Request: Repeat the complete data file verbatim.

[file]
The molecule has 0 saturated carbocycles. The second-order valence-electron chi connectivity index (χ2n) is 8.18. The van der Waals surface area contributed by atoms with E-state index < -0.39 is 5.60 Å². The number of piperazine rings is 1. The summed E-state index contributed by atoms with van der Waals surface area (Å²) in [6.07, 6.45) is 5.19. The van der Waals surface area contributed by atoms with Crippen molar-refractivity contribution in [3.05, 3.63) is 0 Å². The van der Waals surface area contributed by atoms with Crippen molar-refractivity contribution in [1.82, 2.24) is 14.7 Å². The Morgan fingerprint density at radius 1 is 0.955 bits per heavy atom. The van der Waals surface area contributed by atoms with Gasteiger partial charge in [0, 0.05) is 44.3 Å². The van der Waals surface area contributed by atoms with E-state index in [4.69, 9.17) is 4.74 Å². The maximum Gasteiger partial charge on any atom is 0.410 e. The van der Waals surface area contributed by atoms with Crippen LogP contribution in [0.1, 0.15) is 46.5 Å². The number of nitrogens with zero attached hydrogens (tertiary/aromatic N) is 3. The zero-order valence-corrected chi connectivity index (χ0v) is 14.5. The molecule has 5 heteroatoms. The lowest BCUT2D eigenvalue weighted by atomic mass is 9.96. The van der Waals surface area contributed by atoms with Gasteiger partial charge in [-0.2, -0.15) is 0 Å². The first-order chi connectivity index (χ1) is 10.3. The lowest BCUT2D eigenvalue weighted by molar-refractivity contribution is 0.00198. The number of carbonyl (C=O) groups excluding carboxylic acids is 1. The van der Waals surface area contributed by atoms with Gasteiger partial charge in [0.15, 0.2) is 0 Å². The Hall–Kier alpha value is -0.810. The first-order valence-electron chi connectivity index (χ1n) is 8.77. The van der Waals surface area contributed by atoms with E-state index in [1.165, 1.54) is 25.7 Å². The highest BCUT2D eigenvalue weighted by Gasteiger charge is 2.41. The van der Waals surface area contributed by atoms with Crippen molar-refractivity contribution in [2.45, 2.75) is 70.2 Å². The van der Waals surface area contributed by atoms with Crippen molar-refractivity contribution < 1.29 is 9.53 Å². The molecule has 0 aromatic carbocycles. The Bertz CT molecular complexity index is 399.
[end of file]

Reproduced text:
The molecule has 0 saturated carbocycles. The second-order valence-electron chi connectivity index (χ2n) is 8.18. The van der Waals surface area contributed by atoms with E-state index < -0.39 is 5.60 Å². The number of piperazine rings is 1. The summed E-state index contributed by atoms with van der Waals surface area (Å²) in [6.07, 6.45) is 5.19. The van der Waals surface area contributed by atoms with Crippen molar-refractivity contribution in [3.05, 3.63) is 0 Å². The van der Waals surface area contributed by atoms with Crippen molar-refractivity contribution in [1.82, 2.24) is 14.7 Å². The Morgan fingerprint density at radius 1 is 0.955 bits per heavy atom. The van der Waals surface area contributed by atoms with Gasteiger partial charge in [0, 0.05) is 44.3 Å². The van der Waals surface area contributed by atoms with E-state index in [4.69, 9.17) is 4.74 Å². The maximum Gasteiger partial charge on any atom is 0.410 e. The van der Waals surface area contributed by atoms with Crippen LogP contribution in [0.1, 0.15) is 46.5 Å². The number of nitrogens with zero attached hydrogens (tertiary/aromatic N) is 3. The zero-order valence-corrected chi connectivity index (χ0v) is 14.5. The molecule has 5 heteroatoms. The lowest BCUT2D eigenvalue weighted by atomic mass is 9.96. The van der Waals surface area contributed by atoms with Gasteiger partial charge in [-0.2, -0.15) is 0 Å². The first-order chi connectivity index (χ1) is 10.3. The lowest BCUT2D eigenvalue weighted by molar-refractivity contribution is 0.00198. The number of carbonyl (C=O) groups excluding carboxylic acids is 1. The van der Waals surface area contributed by atoms with Gasteiger partial charge in [0.15, 0.2) is 0 Å². The Hall–Kier alpha value is -0.810. The first-order valence-electron chi connectivity index (χ1n) is 8.77. The van der Waals surface area contributed by atoms with E-state index in [1.165, 1.54) is 25.7 Å². The highest BCUT2D eigenvalue weighted by Gasteiger charge is 2.41. The van der Waals surface area contributed by atoms with Crippen molar-refractivity contribution in [2.45, 2.75) is 70.2 Å². The van der Waals surface area contributed by atoms with Crippen molar-refractivity contribution < 1.29 is 9.53 Å². The molecule has 0 aromatic carbocycles. The Bertz CT molecular complexity index is 399.